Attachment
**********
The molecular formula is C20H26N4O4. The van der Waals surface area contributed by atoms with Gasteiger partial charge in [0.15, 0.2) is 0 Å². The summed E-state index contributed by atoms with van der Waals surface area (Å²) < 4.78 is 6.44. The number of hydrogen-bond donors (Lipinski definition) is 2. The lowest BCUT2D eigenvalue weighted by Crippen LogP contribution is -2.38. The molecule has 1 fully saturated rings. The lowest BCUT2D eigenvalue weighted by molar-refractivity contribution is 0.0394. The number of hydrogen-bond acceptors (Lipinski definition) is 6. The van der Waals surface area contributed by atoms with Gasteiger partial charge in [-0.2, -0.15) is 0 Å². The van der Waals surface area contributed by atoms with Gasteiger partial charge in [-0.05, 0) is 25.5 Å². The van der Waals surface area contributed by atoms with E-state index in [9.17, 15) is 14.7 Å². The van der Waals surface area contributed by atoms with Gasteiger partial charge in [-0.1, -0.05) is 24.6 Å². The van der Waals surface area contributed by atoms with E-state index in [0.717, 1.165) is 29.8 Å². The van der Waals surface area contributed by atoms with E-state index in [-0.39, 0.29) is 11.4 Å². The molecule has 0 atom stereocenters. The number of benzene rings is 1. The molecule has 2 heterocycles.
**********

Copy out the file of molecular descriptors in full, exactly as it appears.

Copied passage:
The molecular formula is C20H26N4O4. The van der Waals surface area contributed by atoms with Gasteiger partial charge in [0.15, 0.2) is 0 Å². The summed E-state index contributed by atoms with van der Waals surface area (Å²) < 4.78 is 6.44. The number of hydrogen-bond donors (Lipinski definition) is 2. The lowest BCUT2D eigenvalue weighted by Crippen LogP contribution is -2.38. The molecule has 1 fully saturated rings. The lowest BCUT2D eigenvalue weighted by molar-refractivity contribution is 0.0394. The number of hydrogen-bond acceptors (Lipinski definition) is 6. The van der Waals surface area contributed by atoms with Gasteiger partial charge in [-0.2, -0.15) is 0 Å². The van der Waals surface area contributed by atoms with Gasteiger partial charge in [-0.05, 0) is 25.5 Å². The van der Waals surface area contributed by atoms with E-state index in [9.17, 15) is 14.7 Å². The van der Waals surface area contributed by atoms with Gasteiger partial charge in [-0.1, -0.05) is 24.6 Å². The van der Waals surface area contributed by atoms with E-state index in [0.717, 1.165) is 29.8 Å². The van der Waals surface area contributed by atoms with E-state index in [-0.39, 0.29) is 11.4 Å². The molecule has 0 atom stereocenters. The number of benzene rings is 1. The molecule has 2 heterocycles.